Time flies.  As the glorious sun gradually lost its radiance and drowned in the horizon, myriads of the locals were waving their hands, bidding us a farewell, and wishing us a pleasant journey ahead when our bus fuelled its engine and headed south to Kosovo.  Yet the sights and sounds of Serbia, especially the views of significant landmarks, the smiling faces and sincere amiability of the locals, will forever linger in my heart with appreciation.  Thank you for making our journey memorable.  Hvala. ♦

DSC07446
Sunset in Leskovac

 

Additional photos of Serbia:

 

Next travel post: First impression in Kosovo

Advertisements

8 thoughts on “Observations on a week in Serbia”

    1. Anita, I like your posts much and hope you will also enjoy your Serbia trip in the future. My understanding towards Serbia got deeper after visiting to it. Yes, the best thing about travel is that it doesn’t limit to where we live. How exciting it is for us to go beyond our comfort zone and experience locals’ way of life and their culture!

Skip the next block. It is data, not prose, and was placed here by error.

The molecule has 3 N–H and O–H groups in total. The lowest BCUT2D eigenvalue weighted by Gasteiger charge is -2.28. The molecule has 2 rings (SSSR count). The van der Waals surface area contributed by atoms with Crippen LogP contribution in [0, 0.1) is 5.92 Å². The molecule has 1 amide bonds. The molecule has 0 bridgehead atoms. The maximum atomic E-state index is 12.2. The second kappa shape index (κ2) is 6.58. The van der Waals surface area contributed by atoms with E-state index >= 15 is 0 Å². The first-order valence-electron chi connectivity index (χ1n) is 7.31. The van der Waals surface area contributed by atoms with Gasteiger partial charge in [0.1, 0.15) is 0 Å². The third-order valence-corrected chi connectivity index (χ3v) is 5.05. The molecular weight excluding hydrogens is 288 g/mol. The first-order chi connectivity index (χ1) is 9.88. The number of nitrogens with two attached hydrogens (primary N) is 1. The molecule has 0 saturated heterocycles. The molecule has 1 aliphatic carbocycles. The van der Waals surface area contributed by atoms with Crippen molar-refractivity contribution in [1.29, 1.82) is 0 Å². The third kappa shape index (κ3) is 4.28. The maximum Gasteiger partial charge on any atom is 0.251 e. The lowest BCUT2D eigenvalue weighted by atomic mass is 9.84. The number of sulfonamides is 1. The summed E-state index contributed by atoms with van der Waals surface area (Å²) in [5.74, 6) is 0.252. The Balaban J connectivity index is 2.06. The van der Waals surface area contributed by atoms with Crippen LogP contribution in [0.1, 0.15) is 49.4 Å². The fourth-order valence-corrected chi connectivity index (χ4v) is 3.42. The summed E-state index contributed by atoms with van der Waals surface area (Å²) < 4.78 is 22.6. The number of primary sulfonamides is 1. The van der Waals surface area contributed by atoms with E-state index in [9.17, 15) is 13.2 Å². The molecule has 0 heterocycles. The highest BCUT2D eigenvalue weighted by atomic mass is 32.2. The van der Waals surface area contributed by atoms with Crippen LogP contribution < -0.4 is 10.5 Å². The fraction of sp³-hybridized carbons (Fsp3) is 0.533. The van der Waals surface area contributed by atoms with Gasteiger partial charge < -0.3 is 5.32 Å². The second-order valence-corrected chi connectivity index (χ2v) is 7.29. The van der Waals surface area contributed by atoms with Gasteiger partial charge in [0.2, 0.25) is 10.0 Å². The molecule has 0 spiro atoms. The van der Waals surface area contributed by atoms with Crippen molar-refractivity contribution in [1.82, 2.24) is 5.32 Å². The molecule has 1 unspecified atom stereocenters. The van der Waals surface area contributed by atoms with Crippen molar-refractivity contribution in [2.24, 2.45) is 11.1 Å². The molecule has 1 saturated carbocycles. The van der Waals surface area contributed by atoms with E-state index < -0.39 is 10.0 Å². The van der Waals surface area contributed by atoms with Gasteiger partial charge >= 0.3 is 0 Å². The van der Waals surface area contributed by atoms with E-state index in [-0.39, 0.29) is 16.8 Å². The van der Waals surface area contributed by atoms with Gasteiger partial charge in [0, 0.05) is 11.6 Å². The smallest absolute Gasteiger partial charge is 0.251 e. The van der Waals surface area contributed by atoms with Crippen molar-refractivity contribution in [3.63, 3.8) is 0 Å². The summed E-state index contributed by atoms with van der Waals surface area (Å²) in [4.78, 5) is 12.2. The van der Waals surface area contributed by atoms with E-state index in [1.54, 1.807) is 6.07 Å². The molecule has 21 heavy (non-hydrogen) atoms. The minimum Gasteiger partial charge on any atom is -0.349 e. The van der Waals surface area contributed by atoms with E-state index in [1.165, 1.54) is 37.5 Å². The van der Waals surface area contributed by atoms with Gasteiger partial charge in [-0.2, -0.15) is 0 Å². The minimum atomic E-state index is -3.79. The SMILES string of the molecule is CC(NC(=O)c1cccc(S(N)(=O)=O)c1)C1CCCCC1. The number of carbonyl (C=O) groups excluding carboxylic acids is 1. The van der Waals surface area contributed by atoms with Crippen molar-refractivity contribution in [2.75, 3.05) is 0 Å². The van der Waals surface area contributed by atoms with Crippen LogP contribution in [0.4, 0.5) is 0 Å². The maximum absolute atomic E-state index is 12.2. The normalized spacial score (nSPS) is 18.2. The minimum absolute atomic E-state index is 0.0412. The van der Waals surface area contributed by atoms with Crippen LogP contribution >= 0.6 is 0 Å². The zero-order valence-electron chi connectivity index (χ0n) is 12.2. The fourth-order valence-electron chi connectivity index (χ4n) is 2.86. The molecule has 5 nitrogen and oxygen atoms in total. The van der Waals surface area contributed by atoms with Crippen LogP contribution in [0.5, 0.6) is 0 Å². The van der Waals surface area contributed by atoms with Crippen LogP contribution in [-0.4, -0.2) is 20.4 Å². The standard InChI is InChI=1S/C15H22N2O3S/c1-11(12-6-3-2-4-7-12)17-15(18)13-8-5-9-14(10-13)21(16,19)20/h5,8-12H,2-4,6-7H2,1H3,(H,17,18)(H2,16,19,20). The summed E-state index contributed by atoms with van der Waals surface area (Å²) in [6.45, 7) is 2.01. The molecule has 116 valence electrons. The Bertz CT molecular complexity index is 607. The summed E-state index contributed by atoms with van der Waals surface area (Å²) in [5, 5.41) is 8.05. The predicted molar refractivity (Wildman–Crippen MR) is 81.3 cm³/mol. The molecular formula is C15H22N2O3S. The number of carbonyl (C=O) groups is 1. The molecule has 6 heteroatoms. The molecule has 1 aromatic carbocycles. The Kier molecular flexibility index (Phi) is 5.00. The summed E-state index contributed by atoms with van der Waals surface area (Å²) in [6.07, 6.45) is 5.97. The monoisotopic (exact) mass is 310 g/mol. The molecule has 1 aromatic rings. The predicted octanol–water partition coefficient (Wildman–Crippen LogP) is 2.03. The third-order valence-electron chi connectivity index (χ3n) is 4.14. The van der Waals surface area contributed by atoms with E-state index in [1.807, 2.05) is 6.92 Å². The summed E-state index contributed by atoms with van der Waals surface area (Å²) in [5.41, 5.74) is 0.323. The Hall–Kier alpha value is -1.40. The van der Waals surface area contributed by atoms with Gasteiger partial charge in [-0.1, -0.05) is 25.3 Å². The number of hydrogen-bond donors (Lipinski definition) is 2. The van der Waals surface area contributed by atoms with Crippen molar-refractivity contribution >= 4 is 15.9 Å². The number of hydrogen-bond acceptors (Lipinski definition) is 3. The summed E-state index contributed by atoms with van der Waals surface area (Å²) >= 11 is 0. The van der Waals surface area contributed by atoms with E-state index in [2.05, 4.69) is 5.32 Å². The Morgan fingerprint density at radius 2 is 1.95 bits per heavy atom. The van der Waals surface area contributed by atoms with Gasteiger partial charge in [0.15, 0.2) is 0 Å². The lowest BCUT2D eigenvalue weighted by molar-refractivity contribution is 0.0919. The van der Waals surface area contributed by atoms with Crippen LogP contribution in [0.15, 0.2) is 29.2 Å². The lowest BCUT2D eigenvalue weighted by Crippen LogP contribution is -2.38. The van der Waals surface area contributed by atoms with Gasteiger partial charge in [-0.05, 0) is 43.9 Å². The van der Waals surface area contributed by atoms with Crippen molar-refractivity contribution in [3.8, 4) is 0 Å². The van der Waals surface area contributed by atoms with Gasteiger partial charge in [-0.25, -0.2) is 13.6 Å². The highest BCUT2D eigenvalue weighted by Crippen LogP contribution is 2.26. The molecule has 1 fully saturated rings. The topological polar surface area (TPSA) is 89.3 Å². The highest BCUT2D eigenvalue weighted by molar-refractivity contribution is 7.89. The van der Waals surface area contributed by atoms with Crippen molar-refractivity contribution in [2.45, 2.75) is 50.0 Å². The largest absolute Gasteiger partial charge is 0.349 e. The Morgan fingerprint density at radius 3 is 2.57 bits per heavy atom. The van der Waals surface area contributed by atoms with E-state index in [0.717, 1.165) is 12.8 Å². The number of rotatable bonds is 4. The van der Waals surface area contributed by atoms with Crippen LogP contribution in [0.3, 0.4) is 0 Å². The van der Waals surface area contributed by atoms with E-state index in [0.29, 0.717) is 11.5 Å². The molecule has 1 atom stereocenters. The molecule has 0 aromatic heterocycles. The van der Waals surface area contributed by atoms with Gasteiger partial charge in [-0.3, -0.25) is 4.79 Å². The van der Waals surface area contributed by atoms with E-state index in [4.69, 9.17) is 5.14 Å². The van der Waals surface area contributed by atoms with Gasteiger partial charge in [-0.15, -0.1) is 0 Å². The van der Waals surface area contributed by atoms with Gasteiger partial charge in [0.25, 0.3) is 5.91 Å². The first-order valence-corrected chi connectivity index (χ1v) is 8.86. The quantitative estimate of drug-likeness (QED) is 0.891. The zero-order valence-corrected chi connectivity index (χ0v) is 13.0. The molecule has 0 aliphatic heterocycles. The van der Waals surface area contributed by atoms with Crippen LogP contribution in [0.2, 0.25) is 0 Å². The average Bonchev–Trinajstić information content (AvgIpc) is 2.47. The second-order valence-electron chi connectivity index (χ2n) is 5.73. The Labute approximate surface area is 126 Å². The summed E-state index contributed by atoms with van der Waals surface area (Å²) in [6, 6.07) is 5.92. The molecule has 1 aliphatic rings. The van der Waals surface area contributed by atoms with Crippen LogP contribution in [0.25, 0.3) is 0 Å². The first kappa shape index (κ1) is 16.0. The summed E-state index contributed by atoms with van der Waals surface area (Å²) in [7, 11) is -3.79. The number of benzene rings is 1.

Liked by 1 person

Leave a Reply

Fill in your details below or click an icon to log in:

WordPress.com Logo

You are commenting using your WordPress.com account. Log Out / Change )

Twitter picture

You are commenting using your Twitter account. Log Out / Change )

Facebook photo

You are commenting using your Facebook account. Log Out / Change )

Google+ photo

You are commenting using your Google+ account. Log Out / Change )

Connecting to %s